Starring Dwayne Johnson, Paul Giamatti & Alexandra Daddario
Chief Ray Gaines (Dwayne Johnson) is head of a local emergency rescue unit in the state of California. The San Andreas Fault has triggered the largest magnitude earthquake in recorded history, forcing sizeable chunks of Los Angeles and San Francisco to tumble like dominoes and, as the earth gives way, Ray immediately sets out to find his ex-wife Emma (Carla Gugino) and daughter Blake (Alexandra Daddario). By ‘immediately’, I mean he seems to completely forget his job title and associated responsibilities, and essentially hijacks a helicopter.
Meanwhile, Dr. Lawrence Hayes (Paul Giamatti) tries to alert the national media of the area’s impending doom and urges the respective populations to get out while they still can. The audience’s POV switches from The Rock, to Giamatti and over to Daddario, saved by (and vice versa) a handsome Brit engineer, Ben (Hugo Johnstone-Burt) and his younger brother, Ollie (Art Parkinson), as the world splits apart from three different perspectives.
The characters are briefly introduced, before the audience plummets into a solid two hours of relentless explosions and noise and mayhem and christ-when-will-it-stop action. In fact, the plot may seem quite familiar, right down to the estranged wife and child in peril. Have you ever watched The Day After Tomorrow, 2012or most other natural disaster films? Then you’ve already seen this one.
Directed by Peter StricklandStarring Sidse Knudsen & Chiara d’Anna
Peter Strickland became the darling of the British film scene with the excellently received Berberian Sound Studio, his second feature. This film flirted with genre expectations, was constructed as an excellent pastiche of giallo film, and was led by a bold main performance from Toby Jones. So Toby Jones follow-up, The Duke of Burgundy, has a lot to live up to.
Cynthia (Knudsen) and Evelyn (d’Anna) are lovers whose interests include butterfly research and classification, and BDSM. As Evelyn’s taste for submission deepens and becomes more complex, Cynthia is unable to take the strain of the dominant role thrust upon her, and things turn nasty. As far as plot goes, that’s essentially it- Strickland’s film is all in the style. The women inhabit a world without men, where their absence isn’t noted or important. Everyone also attends these butterfly classification lectures, and BDSM gear also appears to be in high demand- a woman the couple contact to build a lockable compartment under their bed is so snowed under with requests that she can only offer them an 8-week turnaround and a ‘human toilet’ by way of apology.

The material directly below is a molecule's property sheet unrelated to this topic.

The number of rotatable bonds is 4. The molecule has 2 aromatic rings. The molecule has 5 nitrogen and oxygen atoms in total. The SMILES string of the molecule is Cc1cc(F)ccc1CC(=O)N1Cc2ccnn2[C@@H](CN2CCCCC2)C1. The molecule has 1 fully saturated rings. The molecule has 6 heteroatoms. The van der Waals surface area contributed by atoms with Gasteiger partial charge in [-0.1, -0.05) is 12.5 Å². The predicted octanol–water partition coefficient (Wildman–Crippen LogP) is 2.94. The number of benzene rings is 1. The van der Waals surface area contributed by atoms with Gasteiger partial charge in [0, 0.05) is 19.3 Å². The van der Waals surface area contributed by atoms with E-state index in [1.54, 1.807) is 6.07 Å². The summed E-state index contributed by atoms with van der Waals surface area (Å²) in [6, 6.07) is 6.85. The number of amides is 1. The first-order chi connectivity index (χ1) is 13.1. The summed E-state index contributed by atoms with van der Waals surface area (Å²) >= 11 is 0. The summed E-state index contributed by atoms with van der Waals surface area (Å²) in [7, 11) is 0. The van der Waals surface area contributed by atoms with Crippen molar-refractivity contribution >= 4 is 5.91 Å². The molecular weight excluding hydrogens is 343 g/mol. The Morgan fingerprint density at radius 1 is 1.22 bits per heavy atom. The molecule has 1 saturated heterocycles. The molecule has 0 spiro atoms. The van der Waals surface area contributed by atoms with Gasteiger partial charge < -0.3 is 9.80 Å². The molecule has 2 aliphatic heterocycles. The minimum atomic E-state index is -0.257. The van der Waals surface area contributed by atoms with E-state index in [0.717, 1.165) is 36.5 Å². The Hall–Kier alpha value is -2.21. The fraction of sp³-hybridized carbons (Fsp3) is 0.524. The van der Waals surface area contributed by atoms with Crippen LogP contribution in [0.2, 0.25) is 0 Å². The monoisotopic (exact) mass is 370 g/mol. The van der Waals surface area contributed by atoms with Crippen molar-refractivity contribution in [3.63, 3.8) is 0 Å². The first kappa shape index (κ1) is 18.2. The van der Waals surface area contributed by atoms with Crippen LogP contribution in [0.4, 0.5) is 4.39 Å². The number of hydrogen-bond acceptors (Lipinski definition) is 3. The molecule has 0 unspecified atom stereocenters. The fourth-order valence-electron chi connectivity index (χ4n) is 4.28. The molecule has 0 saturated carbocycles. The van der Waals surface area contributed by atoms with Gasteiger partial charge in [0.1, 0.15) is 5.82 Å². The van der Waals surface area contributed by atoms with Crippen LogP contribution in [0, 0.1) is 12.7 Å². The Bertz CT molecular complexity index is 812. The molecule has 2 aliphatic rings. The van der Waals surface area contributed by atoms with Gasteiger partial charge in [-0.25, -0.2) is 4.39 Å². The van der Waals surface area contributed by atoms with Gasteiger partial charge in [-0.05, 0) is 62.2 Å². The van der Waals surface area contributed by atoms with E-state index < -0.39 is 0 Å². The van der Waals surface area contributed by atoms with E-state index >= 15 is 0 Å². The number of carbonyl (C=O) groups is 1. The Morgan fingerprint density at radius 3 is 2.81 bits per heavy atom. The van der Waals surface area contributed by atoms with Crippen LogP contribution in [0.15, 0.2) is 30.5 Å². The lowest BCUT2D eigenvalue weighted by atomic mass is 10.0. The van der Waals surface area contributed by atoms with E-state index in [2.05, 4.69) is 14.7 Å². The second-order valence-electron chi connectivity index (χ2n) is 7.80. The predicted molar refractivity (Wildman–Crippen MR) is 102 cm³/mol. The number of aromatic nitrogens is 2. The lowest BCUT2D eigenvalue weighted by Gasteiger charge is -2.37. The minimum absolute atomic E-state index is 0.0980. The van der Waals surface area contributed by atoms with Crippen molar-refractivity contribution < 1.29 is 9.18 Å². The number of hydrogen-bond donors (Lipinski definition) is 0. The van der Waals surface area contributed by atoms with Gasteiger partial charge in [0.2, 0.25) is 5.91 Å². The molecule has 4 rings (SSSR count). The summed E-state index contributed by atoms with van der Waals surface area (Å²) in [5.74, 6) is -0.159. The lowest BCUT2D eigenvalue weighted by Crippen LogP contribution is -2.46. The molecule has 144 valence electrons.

The Duke of Burgundy, like Berberian Sound Studio, takes aim at another Euro horror genre- a psychosexual piece, like those turned out near the end of the New Wave. The film is all soothing tones, jaunty folk music, disruptive edits, and soft lens flares. This is more taxing on the viewer than the trashy shock of the giallo; with a plot already light on details, The Duke of Burgundy is at times torturously slow. Or, to put it more sensuously, languid, as the style Strickland’s adopted means scenes stretch, sequences repeat, and stares hold for a long time.
Another problem is that when pastiche and homage are too accurate or precise, they feel like parody. And Strickland is incredibly accurate in his riffing: the low-budget sensibilities of the genre area affected in him packing out a lecture scene with obvious mannequins, the film’s sensory nature so ingrained the credits feature a perfumer. This approach to pastiche becomes an echo chamber- always repeating ideas, never adding anything into the mix. A similar problem plagued Forzani & Cattet’s The Strange Colour of Your Body’s Tears; now The Duke of Burgundy does it for New Wave Euro-horror. It’s entirely possible for something to be so formal, so controlled, that it feels twee.
This is in part impacted by Strickland’s indecision with his own story. At times, it appears to be a real drama- certainly the honesty and craftsmanship in the performances (from two incredibly talented actors) shows real work on this approach, and as the women’s relationship breaks down, scenes become truly affecting. But mostly, Strickland seems content to allow his love for the genre he’s parodying to interrupt the story he could tell- an interminably long, heady montage dominates the later sequence of the film, swapping an interesting character dynamic and any possibility of meaningful commentary for stylistic flourishes. Endless symbolism and held stares are fun the first time, but are grating by the end of an hour and a half (which still leaves 15 minutes to go!).